Partin’ the Waters: Women ‘hold up’ more than half of the world

By: Omowale Luthuli-Allen

HOUSTON – As we prepare for the 2020 Dr. MLK holiday, let us tell the truth and shame the devil.

When I was a young man, I had the opportunity to be in the presence of Dr. Martin Luther King Jr. and his wife, Coretta Scott King. No one ever noticed if Dr. King wore $500 Brooks Brothers suits or if Ms. Coretta wore $1,000 St. Laurent dresses. All only noticed that she was a grand woman and thought that he ought to be happy if she permitted him to drink her bath water.

It is evident that Martin and Coretta developed their inner life while most of us were developing our exterior lives – our reputations.

This piece is fundamentally about the grand woman that complimented and completed her husband.

In 1956, following the Montgomery Bus Boycott, Dr. King and E D Nixon’s homes were bombed. When Dr. King arrived at home, he checked on the safety of his wife and child. Then he retrieved the shotgun and cartridges and headed for the front porch. Coretta stopped him and told him that if he appeared on the front porch locked and loaded that this movement would be lost. Coretta intuited that this was not the time to be submissive. Coretta knew that a single spark could spark a costly racial war. By this act of defiance by the so-called weaker sex, she would usher in a new America by owning her truth and possessing good judgment.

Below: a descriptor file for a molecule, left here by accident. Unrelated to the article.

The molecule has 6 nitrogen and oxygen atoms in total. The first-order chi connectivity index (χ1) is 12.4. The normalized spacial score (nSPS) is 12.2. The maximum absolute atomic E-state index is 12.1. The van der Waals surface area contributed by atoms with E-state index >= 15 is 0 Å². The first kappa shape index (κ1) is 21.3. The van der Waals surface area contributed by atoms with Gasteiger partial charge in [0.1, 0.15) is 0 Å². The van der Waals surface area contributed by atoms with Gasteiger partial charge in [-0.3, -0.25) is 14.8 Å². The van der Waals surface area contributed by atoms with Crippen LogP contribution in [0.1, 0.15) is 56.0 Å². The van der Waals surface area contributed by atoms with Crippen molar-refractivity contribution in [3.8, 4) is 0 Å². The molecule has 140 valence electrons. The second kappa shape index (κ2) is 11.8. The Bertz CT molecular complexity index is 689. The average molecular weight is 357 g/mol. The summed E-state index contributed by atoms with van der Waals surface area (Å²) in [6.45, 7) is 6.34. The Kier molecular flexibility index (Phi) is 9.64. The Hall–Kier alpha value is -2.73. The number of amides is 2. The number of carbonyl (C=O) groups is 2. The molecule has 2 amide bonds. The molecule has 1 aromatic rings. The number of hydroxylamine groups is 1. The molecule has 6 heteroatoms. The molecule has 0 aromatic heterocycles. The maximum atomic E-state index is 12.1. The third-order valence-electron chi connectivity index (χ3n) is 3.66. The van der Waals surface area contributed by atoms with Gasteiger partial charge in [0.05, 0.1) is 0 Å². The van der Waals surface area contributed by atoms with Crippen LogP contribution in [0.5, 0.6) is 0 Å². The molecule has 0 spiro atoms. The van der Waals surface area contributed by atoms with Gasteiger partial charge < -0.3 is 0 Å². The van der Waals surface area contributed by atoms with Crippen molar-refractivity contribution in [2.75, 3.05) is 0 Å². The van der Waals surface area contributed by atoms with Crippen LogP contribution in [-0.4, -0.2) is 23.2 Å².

Given the stakes, brandishing the shotgun before hotheads would have inspired Molotov cocktails and an ill-advised insurrection. Many of the police wanted black targets. Instead, inspired by Coretta, Martin told the crowd, “If you have weapons, take them home. If you do not have them, please do not seek them. We can not solve this problem through violence. Remember this movement will not stop because God is with it.”

Martin and Coretta believed in AHIMSA- do not harm any living thing by word, thought and deed. This belief was transformed in NONVIOLENCE and American-styled soul force.

On the 2020 commemoration of the King national holiday, let us never forget that without the Coretta Scott King’s intervention, it is likely that the movement for democratic rights would have stalled or failed.

Coretta was easy on the eyes, a great mother and was a formidable change agent in the tradition of Ida B. Delaney, Queen Nzinga and Harriet Tubman. Yes, women hold up more than half of the world.

On this Dr. MLK commemoration on January 20, perhaps a teach-in for our children would be appropriate. A vow for every man to never hit, slap or harm a woman would be in order on this day. All of us should read the Violence Against Women Act and support a domestic abuse shelter.

As Martin Woodard would say, A DAY ON NOT A DAY OFF!

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